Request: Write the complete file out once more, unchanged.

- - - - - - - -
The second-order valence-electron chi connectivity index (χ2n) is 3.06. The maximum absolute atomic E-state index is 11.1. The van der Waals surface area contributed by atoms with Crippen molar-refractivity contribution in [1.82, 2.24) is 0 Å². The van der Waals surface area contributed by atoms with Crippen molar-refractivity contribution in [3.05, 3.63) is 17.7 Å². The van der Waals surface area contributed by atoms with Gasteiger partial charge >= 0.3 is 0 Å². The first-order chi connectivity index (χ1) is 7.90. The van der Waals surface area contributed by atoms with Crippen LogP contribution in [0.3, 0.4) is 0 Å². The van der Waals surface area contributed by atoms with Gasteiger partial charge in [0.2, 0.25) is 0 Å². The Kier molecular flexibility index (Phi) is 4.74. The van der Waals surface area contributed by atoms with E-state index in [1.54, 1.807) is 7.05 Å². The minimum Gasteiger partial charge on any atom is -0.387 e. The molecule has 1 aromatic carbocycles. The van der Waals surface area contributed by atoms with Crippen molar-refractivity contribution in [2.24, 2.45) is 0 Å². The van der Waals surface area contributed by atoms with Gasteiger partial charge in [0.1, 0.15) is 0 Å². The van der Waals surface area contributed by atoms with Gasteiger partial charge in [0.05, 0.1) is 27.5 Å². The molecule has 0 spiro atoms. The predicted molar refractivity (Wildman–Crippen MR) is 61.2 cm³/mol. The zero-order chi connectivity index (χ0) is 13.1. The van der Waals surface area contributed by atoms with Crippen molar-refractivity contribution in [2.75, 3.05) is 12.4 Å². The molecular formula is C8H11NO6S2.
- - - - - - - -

The second-order valence-electron chi connectivity index (χ2n) is 3.06. The maximum absolute atomic E-state index is 11.1. The van der Waals surface area contributed by atoms with Crippen molar-refractivity contribution in [1.82, 2.24) is 0 Å². The van der Waals surface area contributed by atoms with Crippen molar-refractivity contribution in [3.05, 3.63) is 17.7 Å². The van der Waals surface area contributed by atoms with Gasteiger partial charge >= 0.3 is 0 Å². The first-order chi connectivity index (χ1) is 7.90. The van der Waals surface area contributed by atoms with Crippen LogP contribution in [0.3, 0.4) is 0 Å². The van der Waals surface area contributed by atoms with Gasteiger partial charge in [0.2, 0.25) is 0 Å². The Kier molecular flexibility index (Phi) is 4.74. The van der Waals surface area contributed by atoms with E-state index in [1.54, 1.807) is 7.05 Å². The minimum Gasteiger partial charge on any atom is -0.387 e. The molecule has 1 aromatic carbocycles. The van der Waals surface area contributed by atoms with Crippen molar-refractivity contribution in [2.24, 2.45) is 0 Å². The van der Waals surface area contributed by atoms with Gasteiger partial charge in [0.1, 0.15) is 0 Å². The van der Waals surface area contributed by atoms with Gasteiger partial charge in [0.05, 0.1) is 27.5 Å². The molecule has 0 spiro atoms. The predicted molar refractivity (Wildman–Crippen MR) is 61.2 cm³/mol. The zero-order chi connectivity index (χ0) is 13.1. The van der Waals surface area contributed by atoms with Crippen molar-refractivity contribution in [2.75, 3.05) is 12.4 Å². The molecular formula is C8H11NO6S2.